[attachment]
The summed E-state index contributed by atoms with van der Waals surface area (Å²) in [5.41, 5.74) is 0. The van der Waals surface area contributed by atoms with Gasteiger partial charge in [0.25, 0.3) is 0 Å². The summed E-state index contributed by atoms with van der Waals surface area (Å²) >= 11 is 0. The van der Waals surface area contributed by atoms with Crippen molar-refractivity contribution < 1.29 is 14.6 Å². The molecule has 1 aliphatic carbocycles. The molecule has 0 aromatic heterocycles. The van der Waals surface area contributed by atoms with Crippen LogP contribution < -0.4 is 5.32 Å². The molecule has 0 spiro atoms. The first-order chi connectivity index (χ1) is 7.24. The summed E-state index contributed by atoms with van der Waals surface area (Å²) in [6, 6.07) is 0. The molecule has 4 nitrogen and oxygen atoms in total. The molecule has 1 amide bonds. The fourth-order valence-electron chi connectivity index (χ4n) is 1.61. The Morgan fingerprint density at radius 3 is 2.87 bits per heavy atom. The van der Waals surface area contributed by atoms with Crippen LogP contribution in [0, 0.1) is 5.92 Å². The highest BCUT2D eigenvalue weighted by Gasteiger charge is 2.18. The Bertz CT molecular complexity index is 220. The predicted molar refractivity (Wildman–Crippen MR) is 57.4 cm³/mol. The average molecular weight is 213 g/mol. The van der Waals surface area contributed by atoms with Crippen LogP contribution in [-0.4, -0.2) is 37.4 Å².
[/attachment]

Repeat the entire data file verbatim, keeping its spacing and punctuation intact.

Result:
The summed E-state index contributed by atoms with van der Waals surface area (Å²) in [5.41, 5.74) is 0. The van der Waals surface area contributed by atoms with Gasteiger partial charge in [0.25, 0.3) is 0 Å². The summed E-state index contributed by atoms with van der Waals surface area (Å²) >= 11 is 0. The van der Waals surface area contributed by atoms with Crippen molar-refractivity contribution < 1.29 is 14.6 Å². The molecule has 1 aliphatic carbocycles. The molecule has 0 aromatic heterocycles. The van der Waals surface area contributed by atoms with Crippen LogP contribution < -0.4 is 5.32 Å². The molecule has 0 spiro atoms. The first-order chi connectivity index (χ1) is 7.24. The summed E-state index contributed by atoms with van der Waals surface area (Å²) in [6, 6.07) is 0. The molecule has 4 nitrogen and oxygen atoms in total. The molecule has 1 amide bonds. The fourth-order valence-electron chi connectivity index (χ4n) is 1.61. The Morgan fingerprint density at radius 3 is 2.87 bits per heavy atom. The van der Waals surface area contributed by atoms with Crippen LogP contribution in [0, 0.1) is 5.92 Å². The highest BCUT2D eigenvalue weighted by Gasteiger charge is 2.18. The Bertz CT molecular complexity index is 220. The predicted molar refractivity (Wildman–Crippen MR) is 57.4 cm³/mol. The average molecular weight is 213 g/mol. The van der Waals surface area contributed by atoms with Crippen LogP contribution in [-0.4, -0.2) is 37.4 Å².